The legality of the Presidential act has been impugned by various Tunisian politicians and jurisits. Ennahdha, the largest political party released a statement on Facebook, stating that the Assembly of People’s representatives holds “President Saied fully responsible for the legal, ethical and penal consequences of his call, and considers it null and void”.

The socio-economic context

The ongoing pandemic has exacerbated the acute economic crisis. A total of twenty two thousand people perished on account of COVD with only 7% of the population being vaccinated. Earlier this month the Tunisian health minister accepted that the country’s health system had collapsed. Furthermore, there has been a perceptible increase in corruption in almost all walks of life causing a rise in resentment amongst people. There has been a misplaced resentment against democracy because of the situation they are stuck in. People had anticipated alleviation in their standard of living at the advent of democracy. This has not materialised, per contra, the relative economic stability enjoyed during the dictatorial regime seems to be missing since the advent of democracy in popular opinion.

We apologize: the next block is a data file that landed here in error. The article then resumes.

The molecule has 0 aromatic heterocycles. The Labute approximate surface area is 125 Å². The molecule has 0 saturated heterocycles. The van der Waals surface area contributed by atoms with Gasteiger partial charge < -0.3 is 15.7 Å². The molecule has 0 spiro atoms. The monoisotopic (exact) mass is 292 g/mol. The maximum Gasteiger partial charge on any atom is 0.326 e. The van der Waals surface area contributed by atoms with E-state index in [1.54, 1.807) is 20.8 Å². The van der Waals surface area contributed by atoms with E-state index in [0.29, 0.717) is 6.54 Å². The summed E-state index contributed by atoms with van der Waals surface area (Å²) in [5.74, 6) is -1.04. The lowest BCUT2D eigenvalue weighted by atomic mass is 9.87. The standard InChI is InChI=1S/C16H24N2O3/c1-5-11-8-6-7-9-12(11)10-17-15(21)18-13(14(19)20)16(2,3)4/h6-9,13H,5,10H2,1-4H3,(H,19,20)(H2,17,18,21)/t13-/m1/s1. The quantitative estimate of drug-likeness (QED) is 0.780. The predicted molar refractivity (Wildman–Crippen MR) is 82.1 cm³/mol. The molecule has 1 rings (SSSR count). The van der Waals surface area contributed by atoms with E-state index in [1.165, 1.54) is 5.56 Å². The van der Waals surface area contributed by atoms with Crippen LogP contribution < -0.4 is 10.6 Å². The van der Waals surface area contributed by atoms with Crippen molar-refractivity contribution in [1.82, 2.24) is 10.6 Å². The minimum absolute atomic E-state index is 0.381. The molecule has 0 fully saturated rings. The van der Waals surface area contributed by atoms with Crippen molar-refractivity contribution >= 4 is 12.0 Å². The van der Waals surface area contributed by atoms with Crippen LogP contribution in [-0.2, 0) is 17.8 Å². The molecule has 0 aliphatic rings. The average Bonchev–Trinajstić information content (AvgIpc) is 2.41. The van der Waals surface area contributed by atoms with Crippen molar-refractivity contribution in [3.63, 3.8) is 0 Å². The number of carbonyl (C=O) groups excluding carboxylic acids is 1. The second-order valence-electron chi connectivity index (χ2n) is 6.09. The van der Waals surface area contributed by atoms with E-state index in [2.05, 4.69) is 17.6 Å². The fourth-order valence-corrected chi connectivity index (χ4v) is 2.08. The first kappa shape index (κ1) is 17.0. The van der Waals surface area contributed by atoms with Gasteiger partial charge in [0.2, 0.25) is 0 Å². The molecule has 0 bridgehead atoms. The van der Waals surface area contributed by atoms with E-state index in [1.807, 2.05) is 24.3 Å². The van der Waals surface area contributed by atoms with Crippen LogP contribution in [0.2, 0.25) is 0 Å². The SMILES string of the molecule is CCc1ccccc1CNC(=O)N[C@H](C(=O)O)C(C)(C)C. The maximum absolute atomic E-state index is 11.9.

This is evident from the huge demonstrations that took place with people breaking the Covid-19 protocols and taking to the streets to protest against the government for its mishandling of the coronavirus pandemic. Many protesters also demanded the dissolution of the parliament and re-election in protests organised by a group called the “25 July Movement”. It was after this protest that persuaded the President to invoke article 80.

The Political Context